The Met Gala 2018: Best Dressed Stars



The Met Gala: Best Dressed List 2018

The Oscars of the fashion world, The Met Gala, is the biggest fundraiser event to hit our calendars and is now upon us. With this year’s Costume Institute exhibit theme “Heavenly Bodies: Fashion and the Catholic Imagination,” top A-list celebrities arrived in elegant gowns, coordinated suits, and eye-popping diamonds. Addressing the influence of religious and liturgical clothing on fashion, see the top looks that stole the show.
001. Rihanna
Rihanna wearing Maison Margiela by John Galliano.
002. Kim Kardashian
Kim Kardashian wearing Versace.
003. Zendaya
Zendaya in Versace with Tiffany & Co jewelry.
004. Cardi B
Cardi B wearing Moschino.
005. Sza
 SZA wearing Versace.
006. Blake Lively
Blake Lively wearing Versace.
007. Jennifer Lopez
Jennifer Lopez wearing Balmain with Tiffany & Co jewelry.
008. Arianna Grande
Ariana Grande wearing Vera Wang.
009. Kate Bosworth
Kate Bosworth wearing Oscar de la Renta.
010. Chadwick Boseman
Kate Bosworth wearing Oscar de la Renta.
011. Stella Maxwell
Stella Maxwell wearing Moschino.
012. Emily Ratajkowski
Emily Ratajkowski wearing Marc Jacobs.
Which look is your fave?

Golden Globes: Why Women Wore Black


Golden Globes:

Why Women Wore Black

The Golden Globes is an annual award ceremony created to  This year women wore black to protest sexual harassment and raise awareness for Time’s Up, a new initiative fighting sexual misconduct in Hollywood and neighboring cities.
As the stars took the red carpet for yesterday’s ceremony, here’s some of the powerful reasons from our favorite celebs on why they went all-black for the Golden Globes 2018.
Meryl Streep appears with activist Ai-jen Poo.
Meryl Streep: “I think people are aware now of a power imbalance and it’s something that leads to abuse, it has led to abuse in our own industry. We want to fix that and we feel emboldened in a thick black line dividing then from now.”
Sarah Jessica Parker: “It’s been thrilling, it’s been thrilling. I am incredibly excited, impressed by the work that is being done. I know you have spoken to a lot of my sisters tonight, who have been in the trenches, but I think it is an enormous show of support tonight. I think it speaks to the appetite, to the climate that exists. This is a conversation that as complicated as it is, it seems to be welcomed by everybody. I know it has affected your network. I know that there, there have been conversation that have been challenging for all of us. But I think it’s incredibly timely, exciting. Parity, equality, safe work environments shouldn’t be controversial. So I am delighted thrilled to be here and talk about this rollout for Time’s Up. It’s an honor and privilege to work amongst women that I’ve admired for so long and never even thought I’d get to meet. And to see them do this sort of work and commit themselves is really quite something. It’s more important to know that it is across industries. It is about women in all industries and men quality, parity, safe work environment, really simple, for everybody in the country. It is an exciting and daunting job and we are all dying to dive into the work ahead.”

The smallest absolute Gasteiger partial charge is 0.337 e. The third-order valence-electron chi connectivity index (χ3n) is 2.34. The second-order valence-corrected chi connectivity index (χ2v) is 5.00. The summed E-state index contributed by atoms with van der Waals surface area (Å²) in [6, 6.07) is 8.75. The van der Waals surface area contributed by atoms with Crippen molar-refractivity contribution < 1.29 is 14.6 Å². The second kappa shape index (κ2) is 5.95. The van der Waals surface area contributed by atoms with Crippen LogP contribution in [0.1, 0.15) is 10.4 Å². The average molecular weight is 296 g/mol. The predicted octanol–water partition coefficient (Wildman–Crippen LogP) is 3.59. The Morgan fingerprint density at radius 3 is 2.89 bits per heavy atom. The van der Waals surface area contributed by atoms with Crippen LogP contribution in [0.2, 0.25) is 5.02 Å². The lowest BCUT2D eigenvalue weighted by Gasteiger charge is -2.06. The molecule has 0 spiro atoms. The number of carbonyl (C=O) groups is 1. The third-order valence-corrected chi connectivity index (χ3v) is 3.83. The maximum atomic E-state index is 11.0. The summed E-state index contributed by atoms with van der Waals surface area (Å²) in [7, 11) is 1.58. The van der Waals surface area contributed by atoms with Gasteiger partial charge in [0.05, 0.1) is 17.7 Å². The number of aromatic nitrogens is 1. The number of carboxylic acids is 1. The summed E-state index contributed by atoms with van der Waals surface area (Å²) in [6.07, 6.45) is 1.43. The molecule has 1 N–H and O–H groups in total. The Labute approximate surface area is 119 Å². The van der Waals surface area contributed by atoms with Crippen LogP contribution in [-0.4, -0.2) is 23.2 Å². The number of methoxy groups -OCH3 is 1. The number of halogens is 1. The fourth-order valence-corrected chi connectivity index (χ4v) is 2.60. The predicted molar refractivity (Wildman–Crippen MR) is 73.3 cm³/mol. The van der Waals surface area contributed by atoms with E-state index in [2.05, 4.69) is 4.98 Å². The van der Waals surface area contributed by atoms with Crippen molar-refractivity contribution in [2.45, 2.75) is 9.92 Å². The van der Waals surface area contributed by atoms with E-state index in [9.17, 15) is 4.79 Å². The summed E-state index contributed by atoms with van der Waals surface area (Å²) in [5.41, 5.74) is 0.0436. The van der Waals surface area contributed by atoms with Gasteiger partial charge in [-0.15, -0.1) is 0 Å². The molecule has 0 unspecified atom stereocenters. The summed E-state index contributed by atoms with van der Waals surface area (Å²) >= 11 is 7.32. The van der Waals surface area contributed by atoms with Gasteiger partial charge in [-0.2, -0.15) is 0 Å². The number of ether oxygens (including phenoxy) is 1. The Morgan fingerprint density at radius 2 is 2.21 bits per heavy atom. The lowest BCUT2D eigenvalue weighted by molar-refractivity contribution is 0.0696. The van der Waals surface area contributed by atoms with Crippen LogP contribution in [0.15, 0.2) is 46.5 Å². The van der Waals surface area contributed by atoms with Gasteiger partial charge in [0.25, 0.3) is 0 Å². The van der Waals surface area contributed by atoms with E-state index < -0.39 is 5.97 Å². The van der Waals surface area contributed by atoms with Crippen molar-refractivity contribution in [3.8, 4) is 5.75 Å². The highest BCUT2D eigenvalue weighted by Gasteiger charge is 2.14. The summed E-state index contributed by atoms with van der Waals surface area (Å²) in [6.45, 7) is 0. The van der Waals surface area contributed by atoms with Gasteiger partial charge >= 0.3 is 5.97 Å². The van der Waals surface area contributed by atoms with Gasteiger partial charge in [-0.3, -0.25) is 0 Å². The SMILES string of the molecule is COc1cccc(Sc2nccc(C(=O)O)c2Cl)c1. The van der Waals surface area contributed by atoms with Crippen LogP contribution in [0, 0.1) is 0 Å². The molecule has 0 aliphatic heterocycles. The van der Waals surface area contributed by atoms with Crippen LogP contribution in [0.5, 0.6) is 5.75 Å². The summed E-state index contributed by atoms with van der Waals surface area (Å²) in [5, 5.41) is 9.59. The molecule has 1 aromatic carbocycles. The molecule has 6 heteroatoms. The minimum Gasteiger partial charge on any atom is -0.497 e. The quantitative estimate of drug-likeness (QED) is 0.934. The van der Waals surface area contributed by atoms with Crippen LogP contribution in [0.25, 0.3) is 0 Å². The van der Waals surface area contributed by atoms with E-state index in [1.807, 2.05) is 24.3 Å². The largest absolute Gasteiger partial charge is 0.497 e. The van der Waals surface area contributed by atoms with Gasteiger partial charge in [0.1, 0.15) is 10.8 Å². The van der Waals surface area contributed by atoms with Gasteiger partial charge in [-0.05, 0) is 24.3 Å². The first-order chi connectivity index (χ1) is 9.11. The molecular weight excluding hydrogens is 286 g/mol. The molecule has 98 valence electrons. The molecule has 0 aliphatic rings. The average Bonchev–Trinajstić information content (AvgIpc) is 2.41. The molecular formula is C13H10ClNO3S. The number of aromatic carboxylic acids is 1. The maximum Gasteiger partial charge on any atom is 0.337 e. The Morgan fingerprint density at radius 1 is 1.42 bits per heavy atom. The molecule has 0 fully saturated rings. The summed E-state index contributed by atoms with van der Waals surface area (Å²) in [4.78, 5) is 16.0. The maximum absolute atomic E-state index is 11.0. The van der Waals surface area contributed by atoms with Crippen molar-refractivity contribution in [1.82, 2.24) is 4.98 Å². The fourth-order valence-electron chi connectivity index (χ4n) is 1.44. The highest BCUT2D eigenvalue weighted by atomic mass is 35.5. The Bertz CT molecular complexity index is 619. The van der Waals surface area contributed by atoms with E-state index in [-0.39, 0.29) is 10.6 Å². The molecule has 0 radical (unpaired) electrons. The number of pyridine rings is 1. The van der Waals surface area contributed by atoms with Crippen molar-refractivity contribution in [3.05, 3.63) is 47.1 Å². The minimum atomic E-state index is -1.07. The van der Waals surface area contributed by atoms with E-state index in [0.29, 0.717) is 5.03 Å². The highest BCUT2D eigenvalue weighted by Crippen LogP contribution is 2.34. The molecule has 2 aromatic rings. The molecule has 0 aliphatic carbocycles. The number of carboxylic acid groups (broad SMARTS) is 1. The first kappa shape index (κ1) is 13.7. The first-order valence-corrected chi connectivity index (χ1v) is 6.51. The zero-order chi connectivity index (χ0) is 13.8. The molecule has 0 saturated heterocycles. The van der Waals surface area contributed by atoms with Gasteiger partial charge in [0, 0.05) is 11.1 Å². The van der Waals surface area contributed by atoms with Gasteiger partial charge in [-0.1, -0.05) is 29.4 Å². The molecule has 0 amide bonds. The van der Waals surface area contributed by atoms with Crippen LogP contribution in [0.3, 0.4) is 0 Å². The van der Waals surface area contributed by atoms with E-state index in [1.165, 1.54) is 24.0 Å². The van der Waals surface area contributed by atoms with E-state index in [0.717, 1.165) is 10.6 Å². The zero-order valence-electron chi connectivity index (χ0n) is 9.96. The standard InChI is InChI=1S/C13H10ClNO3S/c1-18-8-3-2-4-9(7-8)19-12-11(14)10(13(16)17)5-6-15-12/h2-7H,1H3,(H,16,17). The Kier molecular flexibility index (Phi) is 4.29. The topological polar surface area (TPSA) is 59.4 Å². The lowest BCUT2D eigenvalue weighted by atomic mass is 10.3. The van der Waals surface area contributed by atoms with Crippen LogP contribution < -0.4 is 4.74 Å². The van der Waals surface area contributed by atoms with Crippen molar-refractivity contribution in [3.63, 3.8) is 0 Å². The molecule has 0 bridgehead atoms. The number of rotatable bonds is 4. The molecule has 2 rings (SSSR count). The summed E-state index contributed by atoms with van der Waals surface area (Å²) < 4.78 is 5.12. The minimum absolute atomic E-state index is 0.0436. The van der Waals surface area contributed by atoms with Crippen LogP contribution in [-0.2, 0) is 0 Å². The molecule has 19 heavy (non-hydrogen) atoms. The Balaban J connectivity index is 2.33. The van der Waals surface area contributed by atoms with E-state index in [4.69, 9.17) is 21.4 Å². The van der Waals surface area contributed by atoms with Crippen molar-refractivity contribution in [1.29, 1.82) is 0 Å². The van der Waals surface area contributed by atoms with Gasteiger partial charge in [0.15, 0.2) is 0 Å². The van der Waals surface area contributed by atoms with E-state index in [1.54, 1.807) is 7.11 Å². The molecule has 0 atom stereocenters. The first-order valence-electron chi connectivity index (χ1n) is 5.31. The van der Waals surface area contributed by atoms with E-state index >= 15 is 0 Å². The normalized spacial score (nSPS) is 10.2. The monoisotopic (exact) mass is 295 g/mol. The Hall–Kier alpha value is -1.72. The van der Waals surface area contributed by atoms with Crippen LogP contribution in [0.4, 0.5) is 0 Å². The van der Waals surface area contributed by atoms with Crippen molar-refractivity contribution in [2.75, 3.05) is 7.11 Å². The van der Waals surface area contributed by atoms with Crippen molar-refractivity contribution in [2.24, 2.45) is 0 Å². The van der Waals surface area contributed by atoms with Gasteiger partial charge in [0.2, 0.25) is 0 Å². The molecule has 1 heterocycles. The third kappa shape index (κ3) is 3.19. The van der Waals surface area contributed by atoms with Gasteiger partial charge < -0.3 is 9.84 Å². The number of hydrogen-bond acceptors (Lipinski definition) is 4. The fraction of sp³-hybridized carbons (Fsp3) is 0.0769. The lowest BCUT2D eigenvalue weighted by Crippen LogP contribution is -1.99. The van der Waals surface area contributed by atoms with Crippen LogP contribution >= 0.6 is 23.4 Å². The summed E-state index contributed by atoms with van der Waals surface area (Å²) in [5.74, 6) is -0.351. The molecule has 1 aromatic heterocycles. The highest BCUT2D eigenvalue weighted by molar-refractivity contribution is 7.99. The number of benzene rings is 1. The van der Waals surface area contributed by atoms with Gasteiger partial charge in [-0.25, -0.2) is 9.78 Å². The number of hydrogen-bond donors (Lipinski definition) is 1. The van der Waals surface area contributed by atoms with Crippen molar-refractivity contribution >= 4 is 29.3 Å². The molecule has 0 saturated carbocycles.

Katherine Langford: “What we’re doing is supporting work that’s already been done by so many people for such a long period of time, but tonight is special for the Time’s Up movement, which is supporting equality not just for women but also for men and all non-binary people across every industry. And the reason we’re wearing black is to show solidarity with everyone.”